French President Nicolas Sarkozy and German Chancellor Angela Merkel reassured Greek Prime Minister George Papandreou that Greece is an "integral" part of the euro zone during a telephone conversation on Wednesday. As concerns over whether Greece will default on its debt, the Greek government has restated its commitment to meet deficit reductions required by the two bailouts it received from the European Union. The BBC's Steve Evans reports from Berlin, where German citizens are skeptical of bailing out another country.
Tuesday, September 06, 2011
As the financial crisis in the euro zone has continued to spiral in recent months, Europe may be moving closer centralizing coordination of debt and spending policies. Some global financial officials are endorsing a central European financial authority, with powers to tax, issue bonds, and approve budgets, as a way to combat inefficiencies in dealing with economic strife. Such a change could make Europe's 17-nation economic union into a sort of United States of Europe.
Tuesday, June 21, 2011
Greece's financial woes continue to teeter on the brink of collapse as they face the possibility of becoming the first Euro-zone country to default. Finance ministers gave the fledgling nation two weeks to shape up its finances or face not receiving anymore bailout money. On top of this, Prime Minister George Papandreou faces a vote of confidence in Parliament today, and the result of that could have major consequences as to which direction the country will be going.
Wednesday, May 25, 2011
Tuesday, May 24, 2011
As Greece’s economic stress continues, the rifts between the eurozone members are deepening. Persistent worries over Greece's looming debt drove down Europe's stock indexes by two percent and the euro dropped nearly one percent against the dollar, and Wall Street too took a hit. Meanwhile, there are doubts over whether the eurozone can resolve this regional debt crisis. Louise Story, Wall Street and finance reporter for The New York Times, charts the growing rift.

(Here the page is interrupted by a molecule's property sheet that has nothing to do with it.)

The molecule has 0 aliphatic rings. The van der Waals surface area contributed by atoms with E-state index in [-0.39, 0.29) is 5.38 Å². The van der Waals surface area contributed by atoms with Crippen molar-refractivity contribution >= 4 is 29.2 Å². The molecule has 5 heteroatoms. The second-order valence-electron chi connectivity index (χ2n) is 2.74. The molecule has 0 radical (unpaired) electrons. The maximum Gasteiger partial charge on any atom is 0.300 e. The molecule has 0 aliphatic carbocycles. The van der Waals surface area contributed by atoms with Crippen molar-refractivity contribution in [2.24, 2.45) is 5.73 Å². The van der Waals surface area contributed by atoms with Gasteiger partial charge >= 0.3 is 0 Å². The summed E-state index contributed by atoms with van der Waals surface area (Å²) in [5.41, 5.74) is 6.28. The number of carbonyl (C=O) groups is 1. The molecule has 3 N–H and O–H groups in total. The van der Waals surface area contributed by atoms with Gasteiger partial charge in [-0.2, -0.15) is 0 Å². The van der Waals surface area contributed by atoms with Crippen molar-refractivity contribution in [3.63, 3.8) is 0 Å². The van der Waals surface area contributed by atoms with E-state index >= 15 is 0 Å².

Wednesday, December 29, 2010
The small eastern European country of Estonia will officially adopt the euro as it's currency on January 1. Boasting a population of just over one million, the 17th country to adopt the euro also has the lowest governmental debt in the EU. But who gets more from Estonia's transition? Many economists say the small country will benefit greatly from a more international currency, and Estonian officials seem eager to show the country's entrance to the West and independence from Russia and the former Soviet Union.
Thursday, December 09, 2010
Last week, the European Union voted to help bail out Ireland’s government, hoping that it would help calm the markets. Matthew Bishop, the U.S. Business Editor and New York Bureau Chief for The Economist, explains whether the EU has succeeded, has helped stabilize the markets, and why investors continue to be worried about Spain, Portugal and Italy. Plus, a look at what the current crisis means for the future of the Euro.